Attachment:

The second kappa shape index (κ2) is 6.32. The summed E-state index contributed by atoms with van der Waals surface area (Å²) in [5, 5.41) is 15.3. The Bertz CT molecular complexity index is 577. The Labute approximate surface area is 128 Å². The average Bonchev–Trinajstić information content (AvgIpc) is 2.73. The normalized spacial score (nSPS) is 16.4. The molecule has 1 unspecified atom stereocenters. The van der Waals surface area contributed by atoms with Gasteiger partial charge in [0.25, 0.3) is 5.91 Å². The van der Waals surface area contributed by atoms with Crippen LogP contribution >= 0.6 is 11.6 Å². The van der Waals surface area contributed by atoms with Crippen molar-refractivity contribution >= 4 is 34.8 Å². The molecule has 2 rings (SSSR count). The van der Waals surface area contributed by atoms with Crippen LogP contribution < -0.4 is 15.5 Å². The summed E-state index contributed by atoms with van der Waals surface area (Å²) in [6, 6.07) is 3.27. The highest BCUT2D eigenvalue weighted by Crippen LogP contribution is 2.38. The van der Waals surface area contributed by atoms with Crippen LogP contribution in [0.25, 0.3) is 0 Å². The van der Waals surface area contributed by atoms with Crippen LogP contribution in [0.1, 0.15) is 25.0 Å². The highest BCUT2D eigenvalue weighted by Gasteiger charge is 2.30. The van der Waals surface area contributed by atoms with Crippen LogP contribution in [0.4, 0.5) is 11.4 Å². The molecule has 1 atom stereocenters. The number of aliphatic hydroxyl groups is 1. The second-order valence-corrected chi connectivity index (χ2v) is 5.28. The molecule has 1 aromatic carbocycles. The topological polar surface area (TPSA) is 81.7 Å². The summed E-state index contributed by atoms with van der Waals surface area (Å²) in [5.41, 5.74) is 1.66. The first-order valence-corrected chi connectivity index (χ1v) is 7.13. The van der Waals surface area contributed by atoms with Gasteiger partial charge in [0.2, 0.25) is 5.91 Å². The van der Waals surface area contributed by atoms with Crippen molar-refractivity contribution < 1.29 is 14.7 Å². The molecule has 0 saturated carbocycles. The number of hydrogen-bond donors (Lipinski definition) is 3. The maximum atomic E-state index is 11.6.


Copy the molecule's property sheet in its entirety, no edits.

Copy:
The second kappa shape index (κ2) is 6.32. The summed E-state index contributed by atoms with van der Waals surface area (Å²) in [5, 5.41) is 15.3. The Bertz CT molecular complexity index is 577. The Labute approximate surface area is 128 Å². The average Bonchev–Trinajstić information content (AvgIpc) is 2.73. The normalized spacial score (nSPS) is 16.4. The molecule has 1 unspecified atom stereocenters. The van der Waals surface area contributed by atoms with Gasteiger partial charge in [0.25, 0.3) is 5.91 Å². The van der Waals surface area contributed by atoms with Crippen LogP contribution >= 0.6 is 11.6 Å². The van der Waals surface area contributed by atoms with Crippen molar-refractivity contribution >= 4 is 34.8 Å². The molecule has 2 rings (SSSR count). The van der Waals surface area contributed by atoms with Crippen LogP contribution < -0.4 is 15.5 Å². The summed E-state index contributed by atoms with van der Waals surface area (Å²) in [6, 6.07) is 3.27. The highest BCUT2D eigenvalue weighted by Crippen LogP contribution is 2.38. The van der Waals surface area contributed by atoms with Crippen LogP contribution in [0.25, 0.3) is 0 Å². The van der Waals surface area contributed by atoms with Crippen LogP contribution in [0.1, 0.15) is 25.0 Å². The highest BCUT2D eigenvalue weighted by Gasteiger charge is 2.30. The van der Waals surface area contributed by atoms with Crippen LogP contribution in [0.4, 0.5) is 11.4 Å². The molecule has 1 atom stereocenters. The number of aliphatic hydroxyl groups is 1. The second-order valence-corrected chi connectivity index (χ2v) is 5.28. The molecule has 1 aromatic carbocycles. The topological polar surface area (TPSA) is 81.7 Å². The summed E-state index contributed by atoms with van der Waals surface area (Å²) in [5.41, 5.74) is 1.66. The first-order valence-corrected chi connectivity index (χ1v) is 7.13. The van der Waals surface area contributed by atoms with Gasteiger partial charge in [0.2, 0.25) is 5.91 Å². The van der Waals surface area contributed by atoms with Crippen molar-refractivity contribution < 1.29 is 14.7 Å². The molecule has 0 saturated carbocycles. The number of hydrogen-bond donors (Lipinski definition) is 3. The maximum atomic E-state index is 11.6.